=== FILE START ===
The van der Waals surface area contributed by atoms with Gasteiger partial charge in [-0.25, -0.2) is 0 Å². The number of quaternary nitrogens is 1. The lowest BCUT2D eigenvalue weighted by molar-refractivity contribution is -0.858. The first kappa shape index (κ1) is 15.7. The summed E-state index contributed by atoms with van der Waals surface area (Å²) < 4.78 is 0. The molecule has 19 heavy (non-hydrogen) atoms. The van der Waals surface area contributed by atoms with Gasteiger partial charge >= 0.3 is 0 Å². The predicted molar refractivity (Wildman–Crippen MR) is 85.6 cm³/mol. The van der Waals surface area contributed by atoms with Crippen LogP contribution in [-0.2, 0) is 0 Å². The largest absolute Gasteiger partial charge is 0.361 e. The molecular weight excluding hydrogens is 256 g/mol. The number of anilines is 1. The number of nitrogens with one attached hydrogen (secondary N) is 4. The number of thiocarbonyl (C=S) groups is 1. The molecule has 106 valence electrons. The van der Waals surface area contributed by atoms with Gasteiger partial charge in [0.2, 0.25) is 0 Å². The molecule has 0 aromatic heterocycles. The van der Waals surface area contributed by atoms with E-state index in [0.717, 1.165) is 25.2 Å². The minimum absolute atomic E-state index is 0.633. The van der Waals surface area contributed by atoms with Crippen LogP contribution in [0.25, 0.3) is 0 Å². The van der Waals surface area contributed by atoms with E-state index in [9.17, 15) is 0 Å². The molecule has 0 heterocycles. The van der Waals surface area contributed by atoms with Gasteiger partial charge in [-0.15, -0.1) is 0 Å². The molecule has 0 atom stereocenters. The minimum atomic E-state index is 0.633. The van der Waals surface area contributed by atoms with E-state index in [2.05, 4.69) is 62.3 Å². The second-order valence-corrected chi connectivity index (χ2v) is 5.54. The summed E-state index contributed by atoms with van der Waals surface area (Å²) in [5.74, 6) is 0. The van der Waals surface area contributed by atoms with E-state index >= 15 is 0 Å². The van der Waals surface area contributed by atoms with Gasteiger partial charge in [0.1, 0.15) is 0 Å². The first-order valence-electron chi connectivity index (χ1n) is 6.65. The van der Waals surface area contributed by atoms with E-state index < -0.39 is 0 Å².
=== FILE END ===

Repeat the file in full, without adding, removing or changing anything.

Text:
The van der Waals surface area contributed by atoms with Gasteiger partial charge in [-0.25, -0.2) is 0 Å². The number of quaternary nitrogens is 1. The lowest BCUT2D eigenvalue weighted by molar-refractivity contribution is -0.858. The first kappa shape index (κ1) is 15.7. The summed E-state index contributed by atoms with van der Waals surface area (Å²) < 4.78 is 0. The molecule has 19 heavy (non-hydrogen) atoms. The van der Waals surface area contributed by atoms with Gasteiger partial charge >= 0.3 is 0 Å². The predicted molar refractivity (Wildman–Crippen MR) is 85.6 cm³/mol. The van der Waals surface area contributed by atoms with Crippen LogP contribution in [-0.2, 0) is 0 Å². The largest absolute Gasteiger partial charge is 0.361 e. The molecular weight excluding hydrogens is 256 g/mol. The number of anilines is 1. The number of nitrogens with one attached hydrogen (secondary N) is 4. The number of thiocarbonyl (C=S) groups is 1. The molecule has 106 valence electrons. The van der Waals surface area contributed by atoms with Gasteiger partial charge in [0.2, 0.25) is 0 Å². The molecule has 0 aromatic heterocycles. The van der Waals surface area contributed by atoms with E-state index in [0.717, 1.165) is 25.2 Å². The minimum absolute atomic E-state index is 0.633. The van der Waals surface area contributed by atoms with Crippen LogP contribution in [0.25, 0.3) is 0 Å². The van der Waals surface area contributed by atoms with E-state index in [9.17, 15) is 0 Å². The molecule has 0 heterocycles. The van der Waals surface area contributed by atoms with Gasteiger partial charge in [-0.15, -0.1) is 0 Å². The molecule has 0 atom stereocenters. The minimum atomic E-state index is 0.633. The van der Waals surface area contributed by atoms with E-state index in [2.05, 4.69) is 62.3 Å². The second-order valence-corrected chi connectivity index (χ2v) is 5.54. The summed E-state index contributed by atoms with van der Waals surface area (Å²) in [5.74, 6) is 0. The van der Waals surface area contributed by atoms with E-state index >= 15 is 0 Å². The van der Waals surface area contributed by atoms with Gasteiger partial charge in [0.1, 0.15) is 0 Å². The first-order valence-electron chi connectivity index (χ1n) is 6.65. The van der Waals surface area contributed by atoms with E-state index < -0.39 is 0 Å².